China’s aid ap­proach gains mo­men­tum

China Daily European Weekly - - COMMENT - Gu Chun The au­thor is a direc­tor of Com­mon Fu­ture, a Chi­nese NGO pro­gram for hu­man­i­tar­ian aid for refugees. The views do not nec­es­sar­ily re­flect those of China Daily.

Its for­eign as­sis­tance model will con­tinue to di­ver­sify and up­grade as na­tion takes on more re­spon­si­bil­i­ties

The con­cept of for­eign aid has at­tracted crit­i­cism since aid pro­grams started to take shape and be­come a def­i­nite com­mit­ment in the 1960s, when the first hu­man­i­tar­ian crises reached mass au­di­ences on tele­vi­sion.

Back then, the main­stream was in fa­vor of trade rather than aid. Yet five decades have passed and the de­bate is still un­set­tled, as many of the prom­i­nent fig­ures in devel­op­ment eco­nom­ics de­nounce for­eign aid, la­bel­ing it as an act to un­der­mine the devel­op­ment of lo­cal state ca­pac­ity.

The most re­cent and elo­quent bash­ing on for­eign aid came from An­gus Deaton. The No­bel Prize win­ner in eco­nom­ics, who stud­ied how the poor de­cide to save or spend, ar­gued that much of the $135 bil­lion (113 bil­lion eu­ros; £99.6 bil­lion) given away by the world’s most de­vel­oped coun­tries in 2014 was not well spent on poverty al­le­vi­a­tion. His fel­low No­bel lau­re­ate Muhammed Yunus shares this con­cern and goes to great ef­forts to con­vince pol­i­cy­mak­ers from the world’s largest donors to re­visit their coun­tries’ for­eign aid strate­gies and opt for a more sus­tain­able model, in­stead of sim­ply giv­ing hand­outs of food and checks.

The cri­tique from econ­o­mists and prac­ti­tion­ers in the in­ter­na­tional devel­op­ment arena in­di­cates that for­eign aid should fea­ture a self­sus­tain­ing pat­tern and stim­u­late growth. From this per­spec­tive, China’s for­eign aid model of­fers an al­ter­na­tive ap­proach that could lift the con­cept out of its cur­rent predica­ment.

China’s his­tory of pro­vid­ing for­eign aid could date back to the 1950s. De­spite a mod­est start, China is now the largest de­vel­op­ing coun­try aid provider — the Or­ga­ni­za­tion for Eco­nomic Co­op­er­a­tion and Devel­op­ment coun­tries re­main the largest con­trib­u­tors to for­eign aid. Ac­cord­ing to a pol­icy pa­per is­sued by the State Coun­cil in De­cem­ber last year, China has given about 400 bil­lion yuan ($61.64 bil­lion; 51.95 bil­lion eu­ros; £45.65 bil­lion) in devel­op­ment aid to 166 coun­tries and in­ter­na­tional or­ga­ni­za­tions over the past 60 years.

In fact, the most di­rect and re­mark­able change in China’s for­eign aid over the years is its ex­panded size and breadth. The OECD’s in­ter­na­tional devel­op­ment sta­tis­tics sug­gest that China’s pro­vi­sion of for­eign aid in 2001 was lim­ited and only ac­counted for 1.8 per­cent of the to­tal do­na­tion of OECD coun­tries. How­ever, the num­ber rose to 6.6 per­cent in 2013, with an av­er­age an­nual growth rate of 21.8 per­cent. The lat­est of­fi­cial white pa­per on for­eign aid, re­leased in 2014, fur­ther elab­o­rates that be­tween 2010 and 2012, China pro­vided 89.3 bil­lion yuan in for­eign as­sis­tance through grants, in­ter­est-free loans and con­ces­sional loans, mak­ing China the world’s 10th-largest donor.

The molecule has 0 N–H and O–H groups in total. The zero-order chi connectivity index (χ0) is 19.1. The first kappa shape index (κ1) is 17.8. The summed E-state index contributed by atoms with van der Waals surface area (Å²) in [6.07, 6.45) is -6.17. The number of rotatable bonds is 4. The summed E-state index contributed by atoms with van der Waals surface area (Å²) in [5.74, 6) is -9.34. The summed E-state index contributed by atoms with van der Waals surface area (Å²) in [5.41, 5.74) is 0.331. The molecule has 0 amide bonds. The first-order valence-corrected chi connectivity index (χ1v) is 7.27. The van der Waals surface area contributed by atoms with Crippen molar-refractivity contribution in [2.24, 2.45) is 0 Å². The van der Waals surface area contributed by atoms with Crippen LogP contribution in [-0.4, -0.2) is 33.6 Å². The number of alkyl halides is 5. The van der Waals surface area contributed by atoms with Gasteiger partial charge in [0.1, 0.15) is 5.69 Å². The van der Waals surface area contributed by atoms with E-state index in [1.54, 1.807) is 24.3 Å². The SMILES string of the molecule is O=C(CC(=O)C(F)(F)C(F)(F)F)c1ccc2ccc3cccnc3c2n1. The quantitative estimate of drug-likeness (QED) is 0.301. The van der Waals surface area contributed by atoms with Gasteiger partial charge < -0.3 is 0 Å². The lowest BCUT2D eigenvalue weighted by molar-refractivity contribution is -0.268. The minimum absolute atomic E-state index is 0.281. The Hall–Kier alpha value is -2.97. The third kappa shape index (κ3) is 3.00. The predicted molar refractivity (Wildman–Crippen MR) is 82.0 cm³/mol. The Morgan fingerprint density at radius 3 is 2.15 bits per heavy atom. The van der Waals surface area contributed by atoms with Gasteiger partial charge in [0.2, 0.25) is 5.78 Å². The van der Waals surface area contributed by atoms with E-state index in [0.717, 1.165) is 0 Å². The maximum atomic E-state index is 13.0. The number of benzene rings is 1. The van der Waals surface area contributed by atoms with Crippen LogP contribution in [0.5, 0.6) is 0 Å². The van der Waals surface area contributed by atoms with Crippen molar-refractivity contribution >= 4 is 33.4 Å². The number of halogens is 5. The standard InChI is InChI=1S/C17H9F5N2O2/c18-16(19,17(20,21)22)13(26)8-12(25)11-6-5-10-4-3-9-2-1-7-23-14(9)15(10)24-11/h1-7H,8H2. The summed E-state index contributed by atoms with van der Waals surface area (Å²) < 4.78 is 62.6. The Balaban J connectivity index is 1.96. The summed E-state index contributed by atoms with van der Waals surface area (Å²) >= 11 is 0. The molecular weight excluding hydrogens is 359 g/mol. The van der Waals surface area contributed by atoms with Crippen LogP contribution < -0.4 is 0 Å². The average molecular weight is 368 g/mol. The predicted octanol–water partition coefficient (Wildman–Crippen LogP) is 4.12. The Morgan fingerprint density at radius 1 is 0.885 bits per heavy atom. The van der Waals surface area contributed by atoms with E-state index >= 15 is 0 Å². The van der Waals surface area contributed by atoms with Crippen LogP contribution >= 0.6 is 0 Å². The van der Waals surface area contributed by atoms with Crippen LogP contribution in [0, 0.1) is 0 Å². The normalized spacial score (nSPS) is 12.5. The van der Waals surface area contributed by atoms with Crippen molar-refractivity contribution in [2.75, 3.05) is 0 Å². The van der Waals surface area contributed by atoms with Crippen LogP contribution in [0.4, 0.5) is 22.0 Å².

In ad­di­tion, the num­ber of coun­tries to which China’s for­eign aid flows amounts to 92 across six geo­graphic re­gions (Africa, Latin Amer­ica, East Asia, the Mid­dle East, South Asia and Cen­tral Asia). Africa and Asia still ac­count for the lion’s share of China’s as­sis­tance. Africa ac­counted for 51.8 per­cent of the ag­gre­gate aid, ac­cord­ing to the 2014 white pa­per. This is not sur­pris­ing, since Africa is among the re­gions that are most in need of for­eign aid, and China has long-stand­ing ties with the con­ti­nent. This trend has been strength­ened since China es­tab­lished the Fo­rum on China-Africa Co­op­er­a­tion in 2000. Asia comes sec­ond as China’s for­eign aid re­cip­i­ent, tak­ing up 30.5 per­cent of the fund­ing.

A swift change in China’s aid pro­gram is its in­creased pres­ence in Europe, as China fun­neled 1.7 per­cent of its to­tal pro­vi­sion to de­vel­op­ing coun­tries in East Europe from 2012 to 2014. The amount stood at a mod­est 0.3 per­cent in 2009. Another change worth not­ing is that China’s aid to the least-de­vel­oped coun­tries has risen from less than 40 per­cent to 52.1 per­cent be­tween 2009 and 2012.